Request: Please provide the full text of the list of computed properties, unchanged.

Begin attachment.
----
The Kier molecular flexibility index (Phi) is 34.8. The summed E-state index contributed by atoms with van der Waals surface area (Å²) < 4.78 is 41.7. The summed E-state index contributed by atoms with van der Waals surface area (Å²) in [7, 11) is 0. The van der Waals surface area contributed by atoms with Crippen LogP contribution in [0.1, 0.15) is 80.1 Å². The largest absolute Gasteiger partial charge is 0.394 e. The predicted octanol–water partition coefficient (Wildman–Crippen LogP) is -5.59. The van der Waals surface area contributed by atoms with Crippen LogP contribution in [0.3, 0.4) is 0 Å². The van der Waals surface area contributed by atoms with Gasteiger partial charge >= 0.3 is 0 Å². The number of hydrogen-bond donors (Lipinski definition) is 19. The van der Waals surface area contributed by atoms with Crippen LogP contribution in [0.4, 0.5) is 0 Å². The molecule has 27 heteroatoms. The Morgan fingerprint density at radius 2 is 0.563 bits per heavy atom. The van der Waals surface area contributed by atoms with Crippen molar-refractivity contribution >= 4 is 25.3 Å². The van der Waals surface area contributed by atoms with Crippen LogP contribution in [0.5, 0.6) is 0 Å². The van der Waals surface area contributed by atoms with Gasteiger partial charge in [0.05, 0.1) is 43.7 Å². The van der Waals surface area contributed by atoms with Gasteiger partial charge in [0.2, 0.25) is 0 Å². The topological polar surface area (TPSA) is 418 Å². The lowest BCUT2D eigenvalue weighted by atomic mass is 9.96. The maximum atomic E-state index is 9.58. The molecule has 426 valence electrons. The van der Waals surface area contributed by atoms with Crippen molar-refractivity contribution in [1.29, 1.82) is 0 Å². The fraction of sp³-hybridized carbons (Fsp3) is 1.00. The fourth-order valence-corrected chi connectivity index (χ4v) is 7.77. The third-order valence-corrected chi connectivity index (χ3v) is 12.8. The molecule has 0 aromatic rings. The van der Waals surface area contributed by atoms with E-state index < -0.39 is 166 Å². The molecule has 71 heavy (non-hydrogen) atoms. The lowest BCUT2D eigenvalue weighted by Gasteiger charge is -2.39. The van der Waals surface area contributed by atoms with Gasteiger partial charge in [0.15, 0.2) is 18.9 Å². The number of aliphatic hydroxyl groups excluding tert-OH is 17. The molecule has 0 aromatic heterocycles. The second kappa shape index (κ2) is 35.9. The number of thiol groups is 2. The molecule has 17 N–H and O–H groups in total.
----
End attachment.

The Kier molecular flexibility index (Phi) is 34.8. The summed E-state index contributed by atoms with van der Waals surface area (Å²) < 4.78 is 41.7. The summed E-state index contributed by atoms with van der Waals surface area (Å²) in [7, 11) is 0. The van der Waals surface area contributed by atoms with Crippen LogP contribution in [0.1, 0.15) is 80.1 Å². The largest absolute Gasteiger partial charge is 0.394 e. The predicted octanol–water partition coefficient (Wildman–Crippen LogP) is -5.59. The van der Waals surface area contributed by atoms with Crippen LogP contribution in [0.3, 0.4) is 0 Å². The van der Waals surface area contributed by atoms with Gasteiger partial charge >= 0.3 is 0 Å². The number of hydrogen-bond donors (Lipinski definition) is 19. The van der Waals surface area contributed by atoms with Crippen LogP contribution in [0.4, 0.5) is 0 Å². The molecule has 27 heteroatoms. The Morgan fingerprint density at radius 2 is 0.563 bits per heavy atom. The van der Waals surface area contributed by atoms with Crippen molar-refractivity contribution >= 4 is 25.3 Å². The van der Waals surface area contributed by atoms with Crippen LogP contribution in [0.5, 0.6) is 0 Å². The van der Waals surface area contributed by atoms with Gasteiger partial charge in [0.05, 0.1) is 43.7 Å². The van der Waals surface area contributed by atoms with Gasteiger partial charge in [0.2, 0.25) is 0 Å². The topological polar surface area (TPSA) is 418 Å². The lowest BCUT2D eigenvalue weighted by atomic mass is 9.96. The maximum atomic E-state index is 9.58. The molecule has 426 valence electrons. The van der Waals surface area contributed by atoms with Crippen molar-refractivity contribution in [1.29, 1.82) is 0 Å². The fraction of sp³-hybridized carbons (Fsp3) is 1.00. The fourth-order valence-corrected chi connectivity index (χ4v) is 7.77. The third-order valence-corrected chi connectivity index (χ3v) is 12.8. The molecule has 0 aromatic rings. The van der Waals surface area contributed by atoms with E-state index < -0.39 is 166 Å². The molecule has 71 heavy (non-hydrogen) atoms. The lowest BCUT2D eigenvalue weighted by Gasteiger charge is -2.39. The van der Waals surface area contributed by atoms with Gasteiger partial charge in [0.15, 0.2) is 18.9 Å². The number of aliphatic hydroxyl groups excluding tert-OH is 17. The molecule has 0 aromatic heterocycles. The second kappa shape index (κ2) is 35.9. The number of thiol groups is 2. The molecule has 17 N–H and O–H groups in total.